Wiper malware found in analysis of Iran-linked attacks on Albanian institutions

Jason Macuray
During the wave of attacks on Albanian organizations earlier in December, Iran-linked hackers used wiper malware that researchers are calling No-Justice.

During the wave of attacks on Albanian organizations earlier in December, Iran-linked hackers used wiper malware that researchers are calling No-Justice.

The attacks, attributed to the Iranian threat actor Homeland Justice, targeted the Albanian parliament, two local telecom companies (ONE Albania and Eagle Mobile), and Albania’s flag air carrier (Air Albania). The hackers claimed to have stolen data from the targeted systems, but this claim has not been confirmed yet.

Researchers at the Israel-based cybersecurity firm ClearSky identified two main tools used in this campaign: No-Justice, which can crash the targeted Windows operating system “in a way that it cannot be rebooted,” and a PowerShell script designed “to copy and propagate the wiper to other machines in the organizational network before its activation.”

No-Justice had a valid digital signature to appear legitimate and required administrator privileges to wipe the data from the victim’s computer, researchers said.

The hackers likely used publicly available tools for the attack, including a set of network communication software utilities called Plink; a tool named RevSocks, employed for data exfiltration, command and control, or maintaining persistent access in a compromised network; and the Windows 2000 resource kit, which can be used for reconnaissance and persistent remote access.

The extent of the damage is still not clear. Earlier in December, local media reported that during the attack on the parliament, hackers attempted to interfere with the infrastructure and delete data but were unsuccessful.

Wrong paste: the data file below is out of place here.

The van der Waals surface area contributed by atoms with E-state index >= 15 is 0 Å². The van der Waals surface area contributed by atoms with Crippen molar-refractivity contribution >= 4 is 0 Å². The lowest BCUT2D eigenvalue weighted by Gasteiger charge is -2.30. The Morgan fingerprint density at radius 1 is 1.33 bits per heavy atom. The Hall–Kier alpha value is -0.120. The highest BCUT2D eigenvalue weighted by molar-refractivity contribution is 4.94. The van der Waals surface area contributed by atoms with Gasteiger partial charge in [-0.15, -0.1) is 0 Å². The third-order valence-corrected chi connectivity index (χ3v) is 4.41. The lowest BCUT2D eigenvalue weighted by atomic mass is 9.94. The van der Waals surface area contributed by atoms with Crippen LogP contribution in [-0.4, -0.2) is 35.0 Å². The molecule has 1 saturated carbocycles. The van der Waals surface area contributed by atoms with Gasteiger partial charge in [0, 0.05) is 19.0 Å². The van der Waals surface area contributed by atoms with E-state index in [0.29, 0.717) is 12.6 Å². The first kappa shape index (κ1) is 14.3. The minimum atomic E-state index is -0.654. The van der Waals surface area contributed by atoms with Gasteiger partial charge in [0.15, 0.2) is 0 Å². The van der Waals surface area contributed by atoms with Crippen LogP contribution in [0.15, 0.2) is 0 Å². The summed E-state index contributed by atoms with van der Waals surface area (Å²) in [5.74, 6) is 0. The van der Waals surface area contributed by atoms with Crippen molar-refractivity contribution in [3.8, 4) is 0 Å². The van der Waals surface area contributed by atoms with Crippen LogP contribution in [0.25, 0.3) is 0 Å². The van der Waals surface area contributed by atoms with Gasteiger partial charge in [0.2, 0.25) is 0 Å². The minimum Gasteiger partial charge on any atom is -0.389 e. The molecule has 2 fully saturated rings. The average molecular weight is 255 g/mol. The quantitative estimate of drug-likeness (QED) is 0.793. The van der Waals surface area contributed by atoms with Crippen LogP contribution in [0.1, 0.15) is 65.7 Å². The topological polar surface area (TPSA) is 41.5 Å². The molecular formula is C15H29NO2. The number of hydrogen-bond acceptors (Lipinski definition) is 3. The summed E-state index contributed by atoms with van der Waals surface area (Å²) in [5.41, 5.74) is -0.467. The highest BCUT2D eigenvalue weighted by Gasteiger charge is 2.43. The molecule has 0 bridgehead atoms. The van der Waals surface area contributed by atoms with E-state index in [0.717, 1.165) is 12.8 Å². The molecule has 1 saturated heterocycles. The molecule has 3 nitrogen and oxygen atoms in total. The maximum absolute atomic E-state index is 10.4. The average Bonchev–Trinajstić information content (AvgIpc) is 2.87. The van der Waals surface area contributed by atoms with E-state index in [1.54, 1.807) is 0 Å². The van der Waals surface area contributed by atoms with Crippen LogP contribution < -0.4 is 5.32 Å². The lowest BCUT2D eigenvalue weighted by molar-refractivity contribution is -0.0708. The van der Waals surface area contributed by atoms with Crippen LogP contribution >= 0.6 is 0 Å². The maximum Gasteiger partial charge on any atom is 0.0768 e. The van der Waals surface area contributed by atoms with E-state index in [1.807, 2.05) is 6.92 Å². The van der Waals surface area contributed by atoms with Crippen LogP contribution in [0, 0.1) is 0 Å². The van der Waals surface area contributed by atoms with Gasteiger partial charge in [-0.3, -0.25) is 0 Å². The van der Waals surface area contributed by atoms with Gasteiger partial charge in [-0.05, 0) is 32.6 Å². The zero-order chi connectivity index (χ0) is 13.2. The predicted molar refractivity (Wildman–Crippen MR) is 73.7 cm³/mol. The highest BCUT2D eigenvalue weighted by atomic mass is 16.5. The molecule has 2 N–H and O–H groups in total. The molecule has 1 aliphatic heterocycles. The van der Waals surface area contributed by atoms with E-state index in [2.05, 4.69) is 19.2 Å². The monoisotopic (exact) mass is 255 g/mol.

ClearSky estimates that Homeland Justice’s operations may threaten other countries.

The latest attacks on Albania were a possible retaliation for its government sheltering members of the Iranian opposition group Mujahedeen-e-Khalq, or MEK, in the Albanian county of Durrës — the hackers named their campaign “Destroy Durres Military Camp.”

According to ClearSky’s report, the attack on the Albanian parliament followed the publication of an image showing Albanian parliament members together with Mariam Rajavi, president of MEK.

Homeland Justice launched its first campaign against Albania last July, targeting the country’s e-government systems right before MEK’s planned conference. The conference was canceled following the attack.

In September, Albania reported that hackers linked to Iran’s government targeted computer systems used by the national police to track individuals entering and leaving the country. The attack prompted authorities to shut down computer control systems at border crossings and airports.

Researchers described Homeland Justice as an “Iranian psychological operation group.” It is likely state-sponsored.

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Daryna Antoniuk
is a freelance reporter for Recorded Future News based in Ukraine. She writes about cybersecurity startups, cyberattacks in Eastern Europe and the state of the cyberwar between Ukraine and Russia. She previously was a tech reporter for Forbes Ukraine. Her work has also been published at Sifted, The Kyiv Independent and The Kyiv Post.


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